Chemical Reactions

The standard representation of a chemical reaction shows an arrow pointing from the reactants to the products:

For most chemical reactions in this book, solids are labeled (s), liquids (l), and gases (g). The numerical coefficients in front of the chemical formulas express the moles of each compound or element. The preceding reaction can be interpreted in terms of moles or masses. (See Table 1.)

Notice that the total mass of the reactants (243.73 g) equals the total mass of the products. This demonstrates the law of conservation of mass, which applies to all chemical reactions.

It is not true, however, that volumes must be conserved in reactions involving gases. The complete combustion of carbon monoxide is a case in point:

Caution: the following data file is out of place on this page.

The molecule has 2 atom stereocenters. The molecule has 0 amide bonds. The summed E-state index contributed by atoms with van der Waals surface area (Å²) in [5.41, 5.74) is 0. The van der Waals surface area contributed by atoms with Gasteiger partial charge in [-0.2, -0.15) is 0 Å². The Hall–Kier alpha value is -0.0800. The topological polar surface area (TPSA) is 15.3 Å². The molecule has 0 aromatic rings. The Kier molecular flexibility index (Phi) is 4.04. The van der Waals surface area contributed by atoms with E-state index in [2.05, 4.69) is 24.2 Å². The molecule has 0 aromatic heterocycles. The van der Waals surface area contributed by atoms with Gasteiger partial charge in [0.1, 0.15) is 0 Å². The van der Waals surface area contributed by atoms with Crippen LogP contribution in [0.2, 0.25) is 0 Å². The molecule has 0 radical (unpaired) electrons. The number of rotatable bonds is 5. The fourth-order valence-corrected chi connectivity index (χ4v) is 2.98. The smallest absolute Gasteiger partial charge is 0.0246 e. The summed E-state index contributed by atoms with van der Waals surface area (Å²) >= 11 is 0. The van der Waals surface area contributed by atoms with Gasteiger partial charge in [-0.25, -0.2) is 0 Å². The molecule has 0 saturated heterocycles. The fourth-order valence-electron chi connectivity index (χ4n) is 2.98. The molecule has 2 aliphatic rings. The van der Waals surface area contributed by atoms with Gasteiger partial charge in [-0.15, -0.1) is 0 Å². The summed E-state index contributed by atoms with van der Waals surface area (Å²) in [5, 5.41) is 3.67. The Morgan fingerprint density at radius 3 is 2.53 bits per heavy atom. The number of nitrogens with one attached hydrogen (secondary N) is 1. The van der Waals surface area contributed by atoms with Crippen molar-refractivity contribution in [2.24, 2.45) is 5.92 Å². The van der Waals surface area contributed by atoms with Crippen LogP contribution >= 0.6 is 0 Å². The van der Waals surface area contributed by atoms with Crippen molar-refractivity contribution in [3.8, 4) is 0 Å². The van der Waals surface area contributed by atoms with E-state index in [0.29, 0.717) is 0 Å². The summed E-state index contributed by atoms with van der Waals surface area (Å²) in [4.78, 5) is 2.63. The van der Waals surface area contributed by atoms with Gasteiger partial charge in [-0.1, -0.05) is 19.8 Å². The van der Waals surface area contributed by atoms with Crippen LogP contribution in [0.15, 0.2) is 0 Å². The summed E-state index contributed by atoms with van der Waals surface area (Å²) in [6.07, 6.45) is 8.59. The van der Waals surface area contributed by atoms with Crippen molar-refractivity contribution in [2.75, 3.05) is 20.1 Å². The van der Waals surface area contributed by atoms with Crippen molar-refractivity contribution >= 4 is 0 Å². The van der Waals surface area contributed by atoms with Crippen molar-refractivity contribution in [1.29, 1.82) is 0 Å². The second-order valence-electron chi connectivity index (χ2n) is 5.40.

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Because the reaction coefficients are proportional to relative volumes of each gas, 2 volumes of carbon monoxide and 1 volume of oxygen (a total of 3 volumes of reactants) combine to produce only 2 volumes of carbon dioxide. In gaseous reactions, the total volume of the products may be less than, or equal to, or greater than the total volume of the reactants.

  • How many liters of oxygen (O 2) are required for the complete oxidation of 1 gram of methane when the following reaction occurs at STP?

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